The Royal Pains and Grimoires
Like in Call of Cthulhu, characters can lose sanity and suffer various ill effects. There’s a table dedicated to examples where a character would lose sanity and how much for specific situations. There are also different types of insanity; are you going temporarily insane or shall we prepare a more permanent bed in the psych ward? There are tables for short and long temporary insanity and the possible effects of each depending on the die roll. Come to think of it, there are a lot of tables in this book. I like tables. Ah yes, there is also permanent insanity, just in case your sanity score happens to hit zero. Probably undesirable. Consequences of going insane in one form or another can range from addiction to becoming completely catatonic, you can also relapse!
Oh, by the way, before you go out and face that thing that may or may not make you gibberingly insane, would you like to know what equipment is available to aid you in your quest? It’s almost like you’re reading through Paranoia in the section about equipment, because there are rules and tables for requisitioning things. That’s right, bring that grenade launcher back all dinged-up or covered in some ectoplasm, and good luck getting another one buddy! Also, if you don’t possess the requisite skills you’re probably not going to get a piece of gear associated with it. Things like firearms require you to have a certain amount of firearm skill before they’ll think about handing you a gun for use out in the wild. Requisitions aren’t only for gear, they are also for other Laundry personnel, like Baggers, Cleaners, and Plumbers, who more or less have self-descriptive job titles… as long as you think of them in terms of occult clean-up and containment, and use your imagination.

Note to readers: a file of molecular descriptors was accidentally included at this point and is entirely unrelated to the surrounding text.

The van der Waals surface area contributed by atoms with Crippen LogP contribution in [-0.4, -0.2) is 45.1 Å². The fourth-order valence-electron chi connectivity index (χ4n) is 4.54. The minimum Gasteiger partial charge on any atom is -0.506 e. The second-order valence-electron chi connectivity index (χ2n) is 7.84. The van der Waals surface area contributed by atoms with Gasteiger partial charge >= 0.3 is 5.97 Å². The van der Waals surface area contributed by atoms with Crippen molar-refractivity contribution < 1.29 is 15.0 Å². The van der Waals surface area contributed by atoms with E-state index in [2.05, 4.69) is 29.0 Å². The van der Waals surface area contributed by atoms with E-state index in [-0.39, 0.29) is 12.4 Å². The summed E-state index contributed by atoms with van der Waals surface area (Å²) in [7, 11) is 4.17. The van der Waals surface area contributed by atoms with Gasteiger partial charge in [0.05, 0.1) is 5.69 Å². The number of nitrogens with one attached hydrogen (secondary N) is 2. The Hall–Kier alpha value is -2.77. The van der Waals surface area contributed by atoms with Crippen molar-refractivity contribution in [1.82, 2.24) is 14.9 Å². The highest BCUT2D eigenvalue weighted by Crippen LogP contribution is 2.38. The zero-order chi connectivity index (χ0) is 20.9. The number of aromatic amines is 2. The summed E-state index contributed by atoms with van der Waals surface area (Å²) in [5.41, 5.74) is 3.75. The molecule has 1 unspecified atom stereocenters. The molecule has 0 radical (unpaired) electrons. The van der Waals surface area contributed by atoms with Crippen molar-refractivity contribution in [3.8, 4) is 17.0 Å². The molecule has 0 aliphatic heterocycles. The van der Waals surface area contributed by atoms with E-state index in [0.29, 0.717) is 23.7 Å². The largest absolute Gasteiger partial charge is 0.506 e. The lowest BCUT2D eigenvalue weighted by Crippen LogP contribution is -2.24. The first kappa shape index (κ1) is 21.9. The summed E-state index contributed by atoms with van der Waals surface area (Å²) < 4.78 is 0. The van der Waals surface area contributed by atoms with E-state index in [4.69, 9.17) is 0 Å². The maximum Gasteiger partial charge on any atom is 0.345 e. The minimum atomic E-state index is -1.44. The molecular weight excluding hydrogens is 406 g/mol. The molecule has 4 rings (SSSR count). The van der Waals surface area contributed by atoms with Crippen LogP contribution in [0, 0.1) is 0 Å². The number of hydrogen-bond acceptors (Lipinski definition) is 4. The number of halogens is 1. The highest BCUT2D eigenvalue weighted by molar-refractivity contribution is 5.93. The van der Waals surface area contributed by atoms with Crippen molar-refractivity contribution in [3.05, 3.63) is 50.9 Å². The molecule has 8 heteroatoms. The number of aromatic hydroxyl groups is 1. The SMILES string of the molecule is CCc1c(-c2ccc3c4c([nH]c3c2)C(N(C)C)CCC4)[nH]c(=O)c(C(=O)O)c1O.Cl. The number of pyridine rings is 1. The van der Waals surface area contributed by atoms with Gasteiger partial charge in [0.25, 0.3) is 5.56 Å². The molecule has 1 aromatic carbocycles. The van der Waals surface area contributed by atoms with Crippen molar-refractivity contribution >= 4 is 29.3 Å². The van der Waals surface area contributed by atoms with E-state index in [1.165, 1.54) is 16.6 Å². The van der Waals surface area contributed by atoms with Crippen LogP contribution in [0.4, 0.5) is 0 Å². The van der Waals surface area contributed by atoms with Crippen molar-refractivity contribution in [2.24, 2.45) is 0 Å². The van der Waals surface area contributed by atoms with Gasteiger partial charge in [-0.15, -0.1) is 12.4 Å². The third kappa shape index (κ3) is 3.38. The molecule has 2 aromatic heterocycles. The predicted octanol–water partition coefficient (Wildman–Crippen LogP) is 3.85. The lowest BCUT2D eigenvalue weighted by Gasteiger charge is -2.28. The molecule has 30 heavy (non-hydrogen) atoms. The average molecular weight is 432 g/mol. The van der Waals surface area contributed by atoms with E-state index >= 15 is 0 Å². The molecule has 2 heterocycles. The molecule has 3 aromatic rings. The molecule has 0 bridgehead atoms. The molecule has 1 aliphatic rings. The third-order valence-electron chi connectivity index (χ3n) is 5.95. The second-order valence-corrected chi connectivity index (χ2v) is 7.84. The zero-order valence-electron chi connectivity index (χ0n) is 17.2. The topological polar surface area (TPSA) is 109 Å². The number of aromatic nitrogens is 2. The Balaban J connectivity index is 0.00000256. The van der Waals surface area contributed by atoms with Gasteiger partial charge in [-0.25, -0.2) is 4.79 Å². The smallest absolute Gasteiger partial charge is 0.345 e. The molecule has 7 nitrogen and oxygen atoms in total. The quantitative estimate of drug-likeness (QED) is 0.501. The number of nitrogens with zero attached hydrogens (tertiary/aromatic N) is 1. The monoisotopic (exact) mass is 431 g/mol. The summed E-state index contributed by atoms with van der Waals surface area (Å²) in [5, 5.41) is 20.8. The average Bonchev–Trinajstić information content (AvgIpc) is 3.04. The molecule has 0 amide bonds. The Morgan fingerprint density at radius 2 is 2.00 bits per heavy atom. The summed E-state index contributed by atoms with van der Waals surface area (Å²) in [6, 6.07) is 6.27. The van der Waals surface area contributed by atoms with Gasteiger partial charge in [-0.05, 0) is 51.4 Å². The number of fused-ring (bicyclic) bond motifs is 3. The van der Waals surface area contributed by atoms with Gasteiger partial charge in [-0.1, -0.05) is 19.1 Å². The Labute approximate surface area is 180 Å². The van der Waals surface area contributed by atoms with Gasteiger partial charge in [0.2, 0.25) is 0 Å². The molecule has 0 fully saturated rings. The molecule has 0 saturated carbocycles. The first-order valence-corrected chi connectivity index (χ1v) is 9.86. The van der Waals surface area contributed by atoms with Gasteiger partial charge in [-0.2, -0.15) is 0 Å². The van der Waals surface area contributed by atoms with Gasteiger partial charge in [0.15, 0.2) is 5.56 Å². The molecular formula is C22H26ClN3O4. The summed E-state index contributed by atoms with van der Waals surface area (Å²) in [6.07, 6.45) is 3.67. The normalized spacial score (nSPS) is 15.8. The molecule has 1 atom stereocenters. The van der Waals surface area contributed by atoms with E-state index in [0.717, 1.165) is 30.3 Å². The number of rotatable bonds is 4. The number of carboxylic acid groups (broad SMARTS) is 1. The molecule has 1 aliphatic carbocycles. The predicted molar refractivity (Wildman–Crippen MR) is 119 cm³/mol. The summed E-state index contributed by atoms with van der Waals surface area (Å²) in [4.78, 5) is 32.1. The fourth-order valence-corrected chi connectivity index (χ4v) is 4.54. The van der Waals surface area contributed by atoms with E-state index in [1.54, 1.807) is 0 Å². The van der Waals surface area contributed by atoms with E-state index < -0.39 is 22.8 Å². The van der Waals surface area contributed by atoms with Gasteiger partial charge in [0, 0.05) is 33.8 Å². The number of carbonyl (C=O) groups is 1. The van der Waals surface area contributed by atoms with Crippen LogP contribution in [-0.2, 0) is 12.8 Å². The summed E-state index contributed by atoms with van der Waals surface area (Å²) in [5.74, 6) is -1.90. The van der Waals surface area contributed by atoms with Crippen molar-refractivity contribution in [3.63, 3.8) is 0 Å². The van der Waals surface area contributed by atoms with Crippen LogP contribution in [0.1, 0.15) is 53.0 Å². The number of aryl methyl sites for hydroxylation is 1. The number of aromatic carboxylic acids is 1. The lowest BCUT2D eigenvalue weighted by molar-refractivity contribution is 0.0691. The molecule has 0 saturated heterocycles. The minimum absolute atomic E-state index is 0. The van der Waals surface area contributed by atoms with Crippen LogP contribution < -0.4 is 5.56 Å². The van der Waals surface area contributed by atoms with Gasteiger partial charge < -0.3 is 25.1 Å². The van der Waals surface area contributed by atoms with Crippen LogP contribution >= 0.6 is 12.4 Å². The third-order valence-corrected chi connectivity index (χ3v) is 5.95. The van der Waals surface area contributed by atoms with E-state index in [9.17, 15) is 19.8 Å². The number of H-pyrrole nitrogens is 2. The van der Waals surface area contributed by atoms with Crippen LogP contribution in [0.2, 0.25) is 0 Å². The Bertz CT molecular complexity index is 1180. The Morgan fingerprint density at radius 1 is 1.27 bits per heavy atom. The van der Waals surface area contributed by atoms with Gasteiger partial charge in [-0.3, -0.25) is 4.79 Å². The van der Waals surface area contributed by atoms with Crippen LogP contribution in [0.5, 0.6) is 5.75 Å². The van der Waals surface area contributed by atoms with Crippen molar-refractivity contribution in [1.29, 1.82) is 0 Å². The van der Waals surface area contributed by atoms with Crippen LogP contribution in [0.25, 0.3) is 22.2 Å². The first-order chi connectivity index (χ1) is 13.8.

Speaking of other personnel, there is a ton of material on other groups engaged in the same type of stuff The Laundry is, and on both sides of it. By that I mean there are groups in other countries who investigate/battle the forces of darkness and madness, and there are also powerful groups or individuals who cultivate them. This book is really big, even for a core book, and a lot of it is dedicated to setting information and general information about the feel of the game. Whether it be sections on organizations inside and outside Laundry itself, similar organizations from other countries, an employee handbook, notes on game mastering and playing, whatever. There is just tons of stuff in here to read, and I think any fan of the books would enjoy it immensely.
Seal the Gate Already
Okay, so is the game interesting or not? I think if you have found the concept intriguing thus far, you will definitely enjoy this game. It’s a little bit of a departure from other Cubicle 7 games I’ve come to enjoy, but it retains the quality and depth of attention of any other games in their catalogue. It’s got it’s own unique flavor: a strange mix of tongue-in-cheek, sarcastic wit, and horror. I get the feeling that Simon Pegg would fit perfectly in this game world as a Laundry agent. Also, if you are a fan of conspiracies, I think this game has a lot to offer. The discussions of the various organizations and how they interact constantly references real world history and claim that this or that shady group or supernatural force was behind it. It’s a lot of fun to read, I can’t say that enough.
There are some great tables and charts, even ones for rolling up your own missions, using charts like the “Dramatic Situation” and “Bureaucratic Meddling” charts, including generating your own codewords like “BLACK ARCHER AXIOM THUMBSCREW” or your own tome names like “Thrice-Great Bargain of the Forgotten”. This game has the potential to have such an interesting atmosphere at the table, as moments of horror and moments of outright ridiculousness seem like they could burst forth at any moment. Overall, this game seems like a lot of just plain fun. I’m not too thrilled about the combat or anything, and I sense that there is a bit of a rub between the heroism of The Laundry (as a fictional, protagonist-driven story) and the sort of anti-heroic Lovecraft mythos that may cause some strangeness in long-term play. Nonetheless, I would definitely recommend this game to anyone who likes the concept, and definitely if you are into dark humor, British humor, crime drama, conspiracies, Lovecraft, and zombies. How could you not? It’s like not liking chocolate.